Overall, the scenarios tend to be SSR-heavy, with a number of scenarios having 8 or more SSRs in addition to all of the standard FB-specific SSRs. Only a few scenarios, however, employ OBA, Air Support, or Night Rules. A number of scenarios allow players to purchase their reinforcements from a variety of options, which adds replayability to the scenarios.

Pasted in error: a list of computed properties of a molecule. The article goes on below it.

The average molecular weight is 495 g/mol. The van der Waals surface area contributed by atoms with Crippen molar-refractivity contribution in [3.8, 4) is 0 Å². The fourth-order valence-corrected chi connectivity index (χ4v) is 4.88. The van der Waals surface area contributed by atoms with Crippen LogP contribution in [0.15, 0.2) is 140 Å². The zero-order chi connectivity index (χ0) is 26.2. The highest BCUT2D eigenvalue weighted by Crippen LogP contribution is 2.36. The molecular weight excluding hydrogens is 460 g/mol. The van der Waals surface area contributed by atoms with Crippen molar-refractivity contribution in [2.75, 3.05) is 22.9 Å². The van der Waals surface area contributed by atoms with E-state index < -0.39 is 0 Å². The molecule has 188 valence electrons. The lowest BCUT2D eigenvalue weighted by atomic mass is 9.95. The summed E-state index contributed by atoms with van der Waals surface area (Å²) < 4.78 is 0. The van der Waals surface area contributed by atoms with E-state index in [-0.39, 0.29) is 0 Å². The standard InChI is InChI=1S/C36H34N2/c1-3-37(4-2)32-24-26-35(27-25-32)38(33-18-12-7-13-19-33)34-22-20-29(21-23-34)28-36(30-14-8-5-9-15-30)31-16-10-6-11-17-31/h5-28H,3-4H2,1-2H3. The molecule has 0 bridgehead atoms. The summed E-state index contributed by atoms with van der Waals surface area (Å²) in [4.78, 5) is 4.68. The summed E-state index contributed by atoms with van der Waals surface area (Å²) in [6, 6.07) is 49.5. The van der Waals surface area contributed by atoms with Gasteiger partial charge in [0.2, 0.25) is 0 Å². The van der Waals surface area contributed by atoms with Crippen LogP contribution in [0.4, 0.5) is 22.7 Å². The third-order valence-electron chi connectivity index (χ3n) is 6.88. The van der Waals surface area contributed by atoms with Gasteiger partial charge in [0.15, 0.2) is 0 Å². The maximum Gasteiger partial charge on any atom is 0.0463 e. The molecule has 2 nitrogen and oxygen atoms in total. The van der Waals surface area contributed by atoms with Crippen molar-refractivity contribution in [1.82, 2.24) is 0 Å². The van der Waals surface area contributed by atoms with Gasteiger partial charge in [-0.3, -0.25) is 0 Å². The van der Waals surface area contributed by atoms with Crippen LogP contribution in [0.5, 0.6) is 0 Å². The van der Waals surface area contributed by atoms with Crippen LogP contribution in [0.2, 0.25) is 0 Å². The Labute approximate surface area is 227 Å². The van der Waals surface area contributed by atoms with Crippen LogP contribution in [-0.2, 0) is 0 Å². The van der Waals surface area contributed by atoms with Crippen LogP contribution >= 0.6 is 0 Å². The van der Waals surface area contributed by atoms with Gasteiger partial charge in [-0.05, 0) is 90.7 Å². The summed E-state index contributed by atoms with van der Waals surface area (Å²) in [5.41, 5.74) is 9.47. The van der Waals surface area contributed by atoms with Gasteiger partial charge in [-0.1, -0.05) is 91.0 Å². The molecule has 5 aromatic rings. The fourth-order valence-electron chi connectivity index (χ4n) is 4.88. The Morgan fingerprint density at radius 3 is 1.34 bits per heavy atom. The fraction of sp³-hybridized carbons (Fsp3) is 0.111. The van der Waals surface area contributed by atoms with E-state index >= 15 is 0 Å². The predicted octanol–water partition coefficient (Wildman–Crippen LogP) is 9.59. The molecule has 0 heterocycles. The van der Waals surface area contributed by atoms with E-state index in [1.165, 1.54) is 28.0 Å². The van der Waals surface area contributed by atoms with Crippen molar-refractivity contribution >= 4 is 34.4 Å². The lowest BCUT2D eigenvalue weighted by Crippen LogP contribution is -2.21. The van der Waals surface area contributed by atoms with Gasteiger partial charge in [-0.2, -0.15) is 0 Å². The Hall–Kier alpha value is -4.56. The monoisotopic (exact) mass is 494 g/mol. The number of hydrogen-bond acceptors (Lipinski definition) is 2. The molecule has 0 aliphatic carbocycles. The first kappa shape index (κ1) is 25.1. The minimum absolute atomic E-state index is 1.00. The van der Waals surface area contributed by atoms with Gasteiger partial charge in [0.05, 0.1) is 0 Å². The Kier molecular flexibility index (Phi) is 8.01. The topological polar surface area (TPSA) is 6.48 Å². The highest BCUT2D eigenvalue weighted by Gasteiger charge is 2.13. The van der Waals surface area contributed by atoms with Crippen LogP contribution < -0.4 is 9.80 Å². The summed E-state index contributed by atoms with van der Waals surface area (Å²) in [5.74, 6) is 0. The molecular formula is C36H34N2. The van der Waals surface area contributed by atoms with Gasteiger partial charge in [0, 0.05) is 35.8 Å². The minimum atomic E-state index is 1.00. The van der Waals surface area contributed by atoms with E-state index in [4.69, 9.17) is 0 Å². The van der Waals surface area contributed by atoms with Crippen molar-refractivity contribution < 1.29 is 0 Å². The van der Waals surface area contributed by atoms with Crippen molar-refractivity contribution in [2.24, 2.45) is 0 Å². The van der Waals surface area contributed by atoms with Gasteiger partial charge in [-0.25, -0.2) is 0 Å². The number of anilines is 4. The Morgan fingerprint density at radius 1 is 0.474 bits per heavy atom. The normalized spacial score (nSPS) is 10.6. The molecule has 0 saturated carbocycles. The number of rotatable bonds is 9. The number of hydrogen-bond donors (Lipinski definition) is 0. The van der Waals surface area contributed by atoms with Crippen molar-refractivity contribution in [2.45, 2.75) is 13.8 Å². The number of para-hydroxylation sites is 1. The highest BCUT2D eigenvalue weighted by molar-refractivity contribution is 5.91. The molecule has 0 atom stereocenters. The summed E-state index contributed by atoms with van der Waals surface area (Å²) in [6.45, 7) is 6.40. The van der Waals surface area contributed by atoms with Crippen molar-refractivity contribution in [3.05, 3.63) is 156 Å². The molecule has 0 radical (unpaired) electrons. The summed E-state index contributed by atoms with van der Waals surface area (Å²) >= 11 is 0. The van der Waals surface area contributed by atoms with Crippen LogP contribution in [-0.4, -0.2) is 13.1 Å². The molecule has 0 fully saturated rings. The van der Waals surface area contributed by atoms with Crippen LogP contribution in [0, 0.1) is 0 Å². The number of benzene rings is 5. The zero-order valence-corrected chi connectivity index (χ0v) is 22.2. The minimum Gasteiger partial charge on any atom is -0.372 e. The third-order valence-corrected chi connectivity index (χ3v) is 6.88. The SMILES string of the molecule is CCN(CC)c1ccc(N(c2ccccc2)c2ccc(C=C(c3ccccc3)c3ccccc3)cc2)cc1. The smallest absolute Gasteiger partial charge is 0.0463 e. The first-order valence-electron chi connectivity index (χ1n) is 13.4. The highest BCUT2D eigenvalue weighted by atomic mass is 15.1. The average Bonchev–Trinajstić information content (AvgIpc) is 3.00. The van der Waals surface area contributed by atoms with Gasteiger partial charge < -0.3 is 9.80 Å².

The scenarios reflect an attempt to be innovative and to try different approaches. The purchasable reinforcements that are available in almost a third of the scenarios are one example of this; so two are scenarios FB2 (The Devil’s Free to Have a Try) and FB3 (Furor Hungaricus), which feature the same map area and have identical victory conditions–only in the case of FB3 they are applicable to the other side. FB10 (The Return of the Black Company) has either/or choosable OBs for both sides, while FB12 offers simultaneous setup. Then, of course, there is FB14 (At the Narrow Passage), which is a three-player scenario. FB14 is the first “official” three-player scenarios (a mere handful of others have been published by Kinetic Energy, Le Franc Tireur, and Schwerpunkt). However, it is unusual even for three-player scenarios. One player plays the Germans, and the second player plays the Soviets. However, the third player plays the Hungarians that are fighting along BOTH sides. The scenario thus has four player turns (German, Soviet, German-allied Hungarian, Soviet-allied Hungarian) for each game turn, though two player turns are in fact done by one person. It certainly is unusual.